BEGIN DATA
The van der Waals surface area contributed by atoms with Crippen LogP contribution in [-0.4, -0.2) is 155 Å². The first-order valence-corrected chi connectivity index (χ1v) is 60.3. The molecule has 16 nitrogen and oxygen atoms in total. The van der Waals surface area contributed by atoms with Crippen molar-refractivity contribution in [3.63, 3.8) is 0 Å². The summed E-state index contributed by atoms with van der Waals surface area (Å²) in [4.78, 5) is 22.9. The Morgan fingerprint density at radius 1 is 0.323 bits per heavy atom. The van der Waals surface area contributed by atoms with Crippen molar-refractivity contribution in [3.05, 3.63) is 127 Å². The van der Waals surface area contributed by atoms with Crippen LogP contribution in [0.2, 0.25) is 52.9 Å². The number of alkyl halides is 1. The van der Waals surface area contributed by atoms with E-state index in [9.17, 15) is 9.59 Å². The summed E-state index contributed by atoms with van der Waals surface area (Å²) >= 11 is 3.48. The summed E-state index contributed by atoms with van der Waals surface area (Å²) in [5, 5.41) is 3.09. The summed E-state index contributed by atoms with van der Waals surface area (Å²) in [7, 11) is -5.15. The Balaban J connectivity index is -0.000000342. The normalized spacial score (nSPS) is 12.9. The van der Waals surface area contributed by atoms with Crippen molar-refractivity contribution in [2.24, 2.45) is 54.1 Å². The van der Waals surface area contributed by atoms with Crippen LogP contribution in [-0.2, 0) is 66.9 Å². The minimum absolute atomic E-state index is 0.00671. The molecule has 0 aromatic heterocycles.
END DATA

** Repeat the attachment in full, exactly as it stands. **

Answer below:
The van der Waals surface area contributed by atoms with Crippen LogP contribution in [-0.4, -0.2) is 155 Å². The first-order valence-corrected chi connectivity index (χ1v) is 60.3. The molecule has 16 nitrogen and oxygen atoms in total. The van der Waals surface area contributed by atoms with Crippen molar-refractivity contribution in [3.63, 3.8) is 0 Å². The summed E-state index contributed by atoms with van der Waals surface area (Å²) in [4.78, 5) is 22.9. The Morgan fingerprint density at radius 1 is 0.323 bits per heavy atom. The van der Waals surface area contributed by atoms with Crippen molar-refractivity contribution in [3.05, 3.63) is 127 Å². The van der Waals surface area contributed by atoms with Crippen LogP contribution in [0.2, 0.25) is 52.9 Å². The number of alkyl halides is 1. The van der Waals surface area contributed by atoms with E-state index in [9.17, 15) is 9.59 Å². The summed E-state index contributed by atoms with van der Waals surface area (Å²) >= 11 is 3.48. The summed E-state index contributed by atoms with van der Waals surface area (Å²) in [5, 5.41) is 3.09. The summed E-state index contributed by atoms with van der Waals surface area (Å²) in [7, 11) is -5.15. The Balaban J connectivity index is -0.000000342. The normalized spacial score (nSPS) is 12.9. The van der Waals surface area contributed by atoms with Crippen molar-refractivity contribution in [2.24, 2.45) is 54.1 Å². The van der Waals surface area contributed by atoms with Crippen LogP contribution in [-0.2, 0) is 66.9 Å². The minimum absolute atomic E-state index is 0.00671. The molecule has 0 aromatic heterocycles.